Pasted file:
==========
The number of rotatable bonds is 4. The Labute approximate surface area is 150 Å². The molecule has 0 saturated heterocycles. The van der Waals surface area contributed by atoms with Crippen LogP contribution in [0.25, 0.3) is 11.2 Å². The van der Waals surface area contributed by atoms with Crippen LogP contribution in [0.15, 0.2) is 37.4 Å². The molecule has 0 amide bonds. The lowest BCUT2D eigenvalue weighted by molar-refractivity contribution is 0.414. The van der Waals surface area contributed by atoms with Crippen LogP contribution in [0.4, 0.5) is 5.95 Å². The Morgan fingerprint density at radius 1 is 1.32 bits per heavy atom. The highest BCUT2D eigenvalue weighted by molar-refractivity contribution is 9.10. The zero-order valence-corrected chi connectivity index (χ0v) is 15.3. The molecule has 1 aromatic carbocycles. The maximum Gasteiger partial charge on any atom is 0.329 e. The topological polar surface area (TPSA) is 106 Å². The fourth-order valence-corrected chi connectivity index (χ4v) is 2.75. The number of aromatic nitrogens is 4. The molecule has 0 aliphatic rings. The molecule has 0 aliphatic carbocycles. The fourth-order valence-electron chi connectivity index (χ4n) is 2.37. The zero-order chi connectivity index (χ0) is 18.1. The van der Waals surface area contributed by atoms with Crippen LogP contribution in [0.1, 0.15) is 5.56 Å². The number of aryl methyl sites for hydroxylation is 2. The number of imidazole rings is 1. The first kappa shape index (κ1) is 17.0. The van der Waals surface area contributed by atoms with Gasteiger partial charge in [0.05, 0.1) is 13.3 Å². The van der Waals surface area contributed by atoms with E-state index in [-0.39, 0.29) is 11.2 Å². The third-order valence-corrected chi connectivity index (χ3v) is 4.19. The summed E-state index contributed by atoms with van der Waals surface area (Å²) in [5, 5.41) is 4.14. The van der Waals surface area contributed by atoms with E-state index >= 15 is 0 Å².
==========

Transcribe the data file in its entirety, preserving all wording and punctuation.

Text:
The number of rotatable bonds is 4. The Labute approximate surface area is 150 Å². The molecule has 0 saturated heterocycles. The van der Waals surface area contributed by atoms with Crippen LogP contribution in [0.25, 0.3) is 11.2 Å². The van der Waals surface area contributed by atoms with Crippen LogP contribution in [0.15, 0.2) is 37.4 Å². The molecule has 0 amide bonds. The lowest BCUT2D eigenvalue weighted by molar-refractivity contribution is 0.414. The van der Waals surface area contributed by atoms with Crippen LogP contribution in [0.4, 0.5) is 5.95 Å². The Morgan fingerprint density at radius 1 is 1.32 bits per heavy atom. The highest BCUT2D eigenvalue weighted by molar-refractivity contribution is 9.10. The zero-order valence-corrected chi connectivity index (χ0v) is 15.3. The molecule has 1 aromatic carbocycles. The maximum Gasteiger partial charge on any atom is 0.329 e. The topological polar surface area (TPSA) is 106 Å². The fourth-order valence-corrected chi connectivity index (χ4v) is 2.75. The number of aromatic nitrogens is 4. The molecule has 0 aliphatic rings. The molecule has 0 aliphatic carbocycles. The fourth-order valence-electron chi connectivity index (χ4n) is 2.37. The zero-order chi connectivity index (χ0) is 18.1. The van der Waals surface area contributed by atoms with Crippen LogP contribution in [0.1, 0.15) is 5.56 Å². The number of aryl methyl sites for hydroxylation is 2. The number of imidazole rings is 1. The first kappa shape index (κ1) is 17.0. The van der Waals surface area contributed by atoms with Gasteiger partial charge in [0.05, 0.1) is 13.3 Å². The van der Waals surface area contributed by atoms with E-state index in [-0.39, 0.29) is 11.2 Å². The third-order valence-corrected chi connectivity index (χ3v) is 4.19. The summed E-state index contributed by atoms with van der Waals surface area (Å²) in [5, 5.41) is 4.14. The van der Waals surface area contributed by atoms with E-state index >= 15 is 0 Å².